Boxes of vegetables as medical advocates work for food justice / Public Information Service

Low-income families in the East Bay area may soon have easier access to locally grown fresh produce thanks to the expansion of a nationwide Medi-Cal program called Cal Aim starting in June.

A local non-profit organization called Urban Tilth is working with the William Jenkins Health Center and the Contra Costa Health Plan to bring the “Medically Appropriate Diet Plan” to the community.

Marco Lemus, Food as Medicine program coordinator at Urban Tilth, said if you increase access to healthy foods, you tackle the region’s biggest killers: heart disease, obesity, diabetes and cancer.

“Creating a system where people have affordable options and boxes of food are delivered directly to their homes helps people avoid chronic disease,” Lemus explained. “And start at an early age rather than waiting until people are already sick to try to provide care.”

People can talk to their doctor about being referred to the program.

Lemus pointed out that Urban Tilth’s Veggie Rx program has been delivering low-cost, free weekly food boxes for years, but the need has tripled during the pandemic.

“People are telling them to make better choices, but they literally don’t have that choice, especially our seniors, people with disabilities, people with low incomes, people without transportation,” Lemus pointed out. “A lot of quality grocery stores are located far from where people live. And then we’re struggling with liquor stores, low-quality food, tobacco stores.”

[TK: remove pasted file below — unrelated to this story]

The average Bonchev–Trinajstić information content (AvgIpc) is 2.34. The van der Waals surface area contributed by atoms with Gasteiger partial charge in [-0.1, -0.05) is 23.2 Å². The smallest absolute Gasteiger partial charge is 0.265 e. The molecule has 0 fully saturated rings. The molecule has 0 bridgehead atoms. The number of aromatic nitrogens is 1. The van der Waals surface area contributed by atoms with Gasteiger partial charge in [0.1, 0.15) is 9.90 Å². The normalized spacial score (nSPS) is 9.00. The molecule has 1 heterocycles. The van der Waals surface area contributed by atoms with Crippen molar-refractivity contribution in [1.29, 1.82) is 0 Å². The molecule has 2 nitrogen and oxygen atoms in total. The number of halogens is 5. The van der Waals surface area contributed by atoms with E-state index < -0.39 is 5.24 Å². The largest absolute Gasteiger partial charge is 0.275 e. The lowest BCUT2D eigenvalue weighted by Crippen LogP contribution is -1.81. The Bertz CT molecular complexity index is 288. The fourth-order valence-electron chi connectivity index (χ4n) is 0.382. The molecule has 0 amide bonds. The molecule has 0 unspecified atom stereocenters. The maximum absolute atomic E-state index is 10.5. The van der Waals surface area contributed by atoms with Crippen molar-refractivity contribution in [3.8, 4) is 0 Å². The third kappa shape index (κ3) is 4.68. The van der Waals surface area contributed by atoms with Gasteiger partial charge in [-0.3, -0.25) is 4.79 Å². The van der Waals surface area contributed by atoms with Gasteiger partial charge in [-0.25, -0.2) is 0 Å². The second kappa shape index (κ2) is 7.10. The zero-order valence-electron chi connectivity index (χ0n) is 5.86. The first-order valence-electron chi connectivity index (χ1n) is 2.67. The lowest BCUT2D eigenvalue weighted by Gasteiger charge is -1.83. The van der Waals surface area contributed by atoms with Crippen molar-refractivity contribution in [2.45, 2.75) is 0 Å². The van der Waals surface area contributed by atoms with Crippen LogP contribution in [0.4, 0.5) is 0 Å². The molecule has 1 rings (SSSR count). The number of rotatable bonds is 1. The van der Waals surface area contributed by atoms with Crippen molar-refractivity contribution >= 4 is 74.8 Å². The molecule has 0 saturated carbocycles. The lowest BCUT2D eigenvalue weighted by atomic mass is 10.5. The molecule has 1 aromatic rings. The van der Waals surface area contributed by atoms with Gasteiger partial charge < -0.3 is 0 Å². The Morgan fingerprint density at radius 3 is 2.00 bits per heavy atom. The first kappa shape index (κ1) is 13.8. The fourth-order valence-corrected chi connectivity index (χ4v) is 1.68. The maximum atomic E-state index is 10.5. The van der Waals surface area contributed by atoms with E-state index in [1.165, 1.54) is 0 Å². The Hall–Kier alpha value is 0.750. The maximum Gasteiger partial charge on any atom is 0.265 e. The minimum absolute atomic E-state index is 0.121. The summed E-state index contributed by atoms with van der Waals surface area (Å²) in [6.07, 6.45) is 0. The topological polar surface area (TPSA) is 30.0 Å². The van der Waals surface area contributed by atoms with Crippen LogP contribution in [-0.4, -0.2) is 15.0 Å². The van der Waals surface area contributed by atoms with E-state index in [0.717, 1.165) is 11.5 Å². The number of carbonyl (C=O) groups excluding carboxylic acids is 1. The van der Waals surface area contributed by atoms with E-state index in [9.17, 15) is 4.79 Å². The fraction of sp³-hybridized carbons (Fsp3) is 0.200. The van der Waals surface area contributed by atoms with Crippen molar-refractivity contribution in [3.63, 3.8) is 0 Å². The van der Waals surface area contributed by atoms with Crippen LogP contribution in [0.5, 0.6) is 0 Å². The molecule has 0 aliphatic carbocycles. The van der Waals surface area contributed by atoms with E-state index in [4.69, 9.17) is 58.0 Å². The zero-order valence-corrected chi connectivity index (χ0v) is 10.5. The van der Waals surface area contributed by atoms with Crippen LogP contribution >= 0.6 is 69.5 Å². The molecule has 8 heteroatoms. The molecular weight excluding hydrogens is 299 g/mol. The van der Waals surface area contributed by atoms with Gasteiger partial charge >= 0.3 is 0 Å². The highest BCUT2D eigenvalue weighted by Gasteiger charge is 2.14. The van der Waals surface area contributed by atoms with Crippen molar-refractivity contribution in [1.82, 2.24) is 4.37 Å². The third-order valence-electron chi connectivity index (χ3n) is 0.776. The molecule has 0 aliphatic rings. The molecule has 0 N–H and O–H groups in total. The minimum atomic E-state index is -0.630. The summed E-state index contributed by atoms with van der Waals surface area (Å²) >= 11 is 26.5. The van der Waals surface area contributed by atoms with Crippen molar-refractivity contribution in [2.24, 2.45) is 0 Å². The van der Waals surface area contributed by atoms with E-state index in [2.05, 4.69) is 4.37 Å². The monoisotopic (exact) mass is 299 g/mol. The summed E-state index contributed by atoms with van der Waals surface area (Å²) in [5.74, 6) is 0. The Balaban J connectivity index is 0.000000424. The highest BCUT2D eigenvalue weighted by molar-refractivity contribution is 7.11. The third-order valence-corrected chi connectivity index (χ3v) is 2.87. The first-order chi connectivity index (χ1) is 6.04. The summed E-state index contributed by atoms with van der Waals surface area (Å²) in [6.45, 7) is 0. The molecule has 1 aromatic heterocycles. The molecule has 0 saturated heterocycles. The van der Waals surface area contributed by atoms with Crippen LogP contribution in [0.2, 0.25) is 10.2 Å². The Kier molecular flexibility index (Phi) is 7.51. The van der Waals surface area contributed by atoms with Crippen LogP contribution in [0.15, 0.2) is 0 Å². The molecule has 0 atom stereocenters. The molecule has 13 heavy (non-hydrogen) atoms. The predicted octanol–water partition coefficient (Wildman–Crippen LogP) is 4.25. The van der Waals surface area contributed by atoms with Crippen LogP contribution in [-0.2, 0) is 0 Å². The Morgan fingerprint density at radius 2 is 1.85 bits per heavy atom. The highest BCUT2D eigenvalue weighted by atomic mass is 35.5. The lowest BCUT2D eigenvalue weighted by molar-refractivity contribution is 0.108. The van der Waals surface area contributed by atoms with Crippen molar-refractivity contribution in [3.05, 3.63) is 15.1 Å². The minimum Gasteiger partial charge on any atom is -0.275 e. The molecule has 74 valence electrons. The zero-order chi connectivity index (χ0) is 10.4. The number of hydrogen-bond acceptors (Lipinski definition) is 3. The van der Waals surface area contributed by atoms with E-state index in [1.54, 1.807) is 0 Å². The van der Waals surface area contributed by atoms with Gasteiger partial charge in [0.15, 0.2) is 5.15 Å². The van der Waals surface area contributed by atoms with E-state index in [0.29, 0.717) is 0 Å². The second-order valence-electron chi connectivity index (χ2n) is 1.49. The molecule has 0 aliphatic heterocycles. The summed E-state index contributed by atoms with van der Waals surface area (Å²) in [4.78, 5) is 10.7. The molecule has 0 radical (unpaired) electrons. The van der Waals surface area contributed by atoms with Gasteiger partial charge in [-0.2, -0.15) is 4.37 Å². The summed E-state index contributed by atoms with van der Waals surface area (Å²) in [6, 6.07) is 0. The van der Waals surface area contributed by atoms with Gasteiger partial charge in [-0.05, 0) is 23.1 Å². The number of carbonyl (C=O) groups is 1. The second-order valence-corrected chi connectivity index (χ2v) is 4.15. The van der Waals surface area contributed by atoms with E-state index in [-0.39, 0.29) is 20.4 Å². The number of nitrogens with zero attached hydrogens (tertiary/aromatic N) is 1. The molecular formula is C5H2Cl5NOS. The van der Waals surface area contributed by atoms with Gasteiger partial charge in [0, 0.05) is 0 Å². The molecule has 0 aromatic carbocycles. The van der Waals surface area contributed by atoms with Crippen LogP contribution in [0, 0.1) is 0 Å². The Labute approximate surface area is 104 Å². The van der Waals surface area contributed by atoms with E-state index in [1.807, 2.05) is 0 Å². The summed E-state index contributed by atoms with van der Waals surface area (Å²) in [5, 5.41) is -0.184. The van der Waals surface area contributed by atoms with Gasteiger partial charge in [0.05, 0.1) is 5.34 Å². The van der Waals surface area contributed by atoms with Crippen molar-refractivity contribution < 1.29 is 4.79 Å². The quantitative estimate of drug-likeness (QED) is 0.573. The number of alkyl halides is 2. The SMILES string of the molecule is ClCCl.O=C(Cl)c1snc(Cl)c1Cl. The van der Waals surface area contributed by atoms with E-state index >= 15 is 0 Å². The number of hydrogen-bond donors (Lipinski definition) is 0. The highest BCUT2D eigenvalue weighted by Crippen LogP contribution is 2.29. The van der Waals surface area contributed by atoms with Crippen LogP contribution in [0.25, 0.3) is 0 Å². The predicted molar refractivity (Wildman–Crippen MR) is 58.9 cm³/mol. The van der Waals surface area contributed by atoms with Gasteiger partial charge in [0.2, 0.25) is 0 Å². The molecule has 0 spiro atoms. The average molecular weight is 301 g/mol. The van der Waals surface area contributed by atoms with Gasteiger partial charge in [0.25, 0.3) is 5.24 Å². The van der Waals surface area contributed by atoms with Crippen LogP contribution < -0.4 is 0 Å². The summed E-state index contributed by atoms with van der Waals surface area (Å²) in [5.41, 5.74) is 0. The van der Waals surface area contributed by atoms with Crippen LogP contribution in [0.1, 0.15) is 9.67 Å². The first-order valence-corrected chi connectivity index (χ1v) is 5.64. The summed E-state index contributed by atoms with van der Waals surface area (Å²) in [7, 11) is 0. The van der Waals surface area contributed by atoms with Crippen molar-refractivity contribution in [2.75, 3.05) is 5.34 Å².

Urban Tilth hopes to boost its efforts by participating in the School of Public Leadership, a two-year program run by the nonprofit HEAL Food Alliance.

Marla Larrave, director of political education for the Alliance, said they help local advocates make a real difference.

“You can deepen these campaigns within your community, you can win policy change, you can influence decision makers,” Larrave argued.

In the Central Valley, former graduates of the School of Political Leadership led the charge to ban the pesticide chlorpyrifos at the state and federal levels.

Disclosure: The HEAL (Health, Environment, Agriculture, Labor) Food Alliance contributes to our fund for reporting on the environment, living wages/working families, social justice and sustainable agriculture. If you would like to help support news in the public interest, click here.

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Elna M. Lemons